2. A satellite-Borne experiment to study the fifth force, R. Cowsik, N.Krishnan, S. N. Tandon C. S. Unnikrishnan and P. Sarawat, Pramana- J. Phys. 32, L303, (1989).

3. Torsion balance experiments for measurement of weak forces in nature, R. Cowsik, N.Krishnan, P. Saraswat, S. N. Tandon, C. S. Unnikrishnan, U. D. Vaishnav. C. Viswanadham and G. P. Puthran, Ind. J. Pure and Appl. Phys. 27, 691, (1989).

4. Strength of Intemediate range forces coupling to isospin, R. Cowsik, N.Krishnan, S. N. Tandon and C. S. Unnikrishnan, Phys. Rev. Lett. 64, 336, (1990).

5. On the anomalous weight reduction in rotating gyroscopes, C. S. Unnikrishnan, Current Science 59, 600, (1990).

6. Search for a fifth force, C. S. Unnikrishnan, Pramana - J. Phys. 41 (supplement), 395, (1993).

7. On naked singularities in spherically symmetric gravitational collapse, C. S. Unnikrishnan, Bull. Astr. Soc. India 21, 413, (1993).

8. Gravitational collapse of inhomogeneous dust: naked singularities, black hole formation and Hawking evaporation, C. S. Unnikrishnan, Bull. Astr. Soc. India 21, 417, (1993).

9. Experimental gravitation in India - progress and challenges, C. S. Unnikrishnan, Classical and Quantum Gravity 11, A195, (1994).

10. Naked singularities in spherically symmetric gravitational collapse - A critique, C. S. Unnikrishnan, General Relativity and Gravitation 26, 665, (1994).

11. Physically motivated proof of the cosmic censorship conjecture, C. S. Unnikrishnan, Phys. Rev. D15, 53, Rapid Comm. R580, (1996).

12. Does a superconductor shield gravity?, C. S. Unnikrishnan, Physica C 266, 133, (1996).

13. Some comments on the two prism tunneling experiment, C. S. Unnikrishnan and Sudha A. Murthy, Phys. Lett. A 221, 1, (1996).

14. Persistent currents and role of whispering gallery modes, C. S. Unnikrishnan, Physica B 223&224, 634, (1996).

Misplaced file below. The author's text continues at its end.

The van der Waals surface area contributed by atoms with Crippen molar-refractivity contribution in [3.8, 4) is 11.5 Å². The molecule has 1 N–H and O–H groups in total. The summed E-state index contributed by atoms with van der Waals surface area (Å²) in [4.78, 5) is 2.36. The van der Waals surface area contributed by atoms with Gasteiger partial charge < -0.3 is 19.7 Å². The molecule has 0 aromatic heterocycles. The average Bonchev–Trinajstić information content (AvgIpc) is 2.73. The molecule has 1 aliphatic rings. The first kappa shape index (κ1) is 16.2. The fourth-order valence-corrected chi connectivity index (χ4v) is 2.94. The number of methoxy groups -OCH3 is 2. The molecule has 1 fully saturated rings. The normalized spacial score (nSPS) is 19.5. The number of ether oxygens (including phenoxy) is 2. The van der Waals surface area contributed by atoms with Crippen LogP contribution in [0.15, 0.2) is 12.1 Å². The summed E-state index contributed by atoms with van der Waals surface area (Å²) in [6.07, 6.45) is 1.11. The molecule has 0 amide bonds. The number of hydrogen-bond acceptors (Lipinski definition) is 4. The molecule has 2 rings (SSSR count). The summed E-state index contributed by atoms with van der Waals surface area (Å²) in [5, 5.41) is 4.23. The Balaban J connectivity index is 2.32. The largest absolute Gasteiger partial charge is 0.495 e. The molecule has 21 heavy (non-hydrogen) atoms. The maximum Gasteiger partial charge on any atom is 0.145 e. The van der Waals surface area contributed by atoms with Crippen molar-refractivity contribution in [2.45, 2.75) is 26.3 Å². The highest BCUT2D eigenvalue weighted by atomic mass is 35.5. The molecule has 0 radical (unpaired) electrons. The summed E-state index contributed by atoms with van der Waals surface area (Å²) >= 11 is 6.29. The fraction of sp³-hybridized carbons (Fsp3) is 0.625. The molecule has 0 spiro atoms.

15. Comment on ‘Sonoluminescence as quantum vacuum radiation’, C. S. Unnikrishnan and S. Mukhopadhyaya, Phys. Rev. Lett. 77, 4690, (1996).

16. Nuclear Spin dependent parity non-conserving transitions in Ba+ and Ra+, K. P. Geetha, Dilip A. Singh, B. P. Das and C. S. Unnikrishnan, Phys. Rev. A58, Rapid Communications. R16-18, (1998).

17. Do quantum like theories imply observable quantum like effects?, C. S. Unnikrishnan, Current Science 76, 413, (1999).

18. Experimental test of a quantum like theory: Motion of electrons in a uniform magnetic field, in a variable potential well, C. S. Unnikrishnan and C. P. Safvan, Modern Phys. Lett. 14, 479-490, (1999).

19. White light cooling of a He metastable beam, E. Rasel, F. Periera, F. Pavone, F. Perales, C. S. Unnikrishnan, and Michèle Leduc, European Physical Journal D 7, 311, 1999.

20. New limits on the Majorana gravitational shielding from the Zurich G experiment, C. S. Unnikrishnan and G. T. Gillies, Phys. Rev. D 58, Rapid Comm., R16-18, (2000).

21. Popper’s experiment, Signal locality, uncertainty principle and momentum conservation, C. S. Unnikrishnan, Found. Phys. Letters 13, 197, (2000).

22. Origin of complementarity without momentum back-action in atom interferometry experiments, C. S. Unnikrishnan, Phys. Rev. A 62, 015601, (2000).

23. Resolution of nonlocality puzzle in EPR paradox, C. S. Unnikrishnan, Current Science 79, 195, (2000).

24. Quantum correlations from wave-particle unity and locality: Resolution of EPR puzzle, C. S. Unnikrishnan, Annales de la Fondation L. de Broglie (Paris) 25, 363 (2000).

25. Anomalous gravity data during 1997 total solar eclipse do not support hypothesis of gravitational shielding, C. S. Unnikrishnan, A. K. Mohapatra, and G. T. Gillies, Phys. Rev. D 63, 062002, (2001).

26. A unified view of Aharonov-Bohm like phases and some applications, C. S. Unnikrishnan, Pramana 56, 321, (2001).

27. The accelero-magnetic field, Thomas precession and an equivalence principle for the spin, C. S. Unnikrishnan, Mod. Phys. Lett. A 16, 429, (2001).

28. Effcient magneto-optical trapping of a metastable Helium gas, F. Pereira Dos Santos, F. Perales, J. Léonard, A. Sinatra, Junmin Wang, F. Saverio Pavone, E. Rasel, C. S. Unnikrishnan, and Michèle Leduc, Eur. Phys. J. AP 14, 69 (2001).

29. Penning collisions of laser-cooled metastable Helium atoms, F. Pereira Dos Santos, F. Perales, J. Léonard, A. Sinatra, Junmin Wang, F. Saverio Pavone, E. Rasel, C. S. Unnikrishnan, and Michèle Leduc, Eur. Phys. J. D 14, 15 (2001).

30. Bose-Einstein condensation of metastable Helium, F. Pereira Dos Santos, J. Léonard, Junmin Wang, C. J. Barrelet, F. Perales, E. Rasel, C. S. Unnikrishnan, Michèle Leduc, and C. Cohen-Tannoudji, Phys. Rev. Lett. 86, 3459 (2001).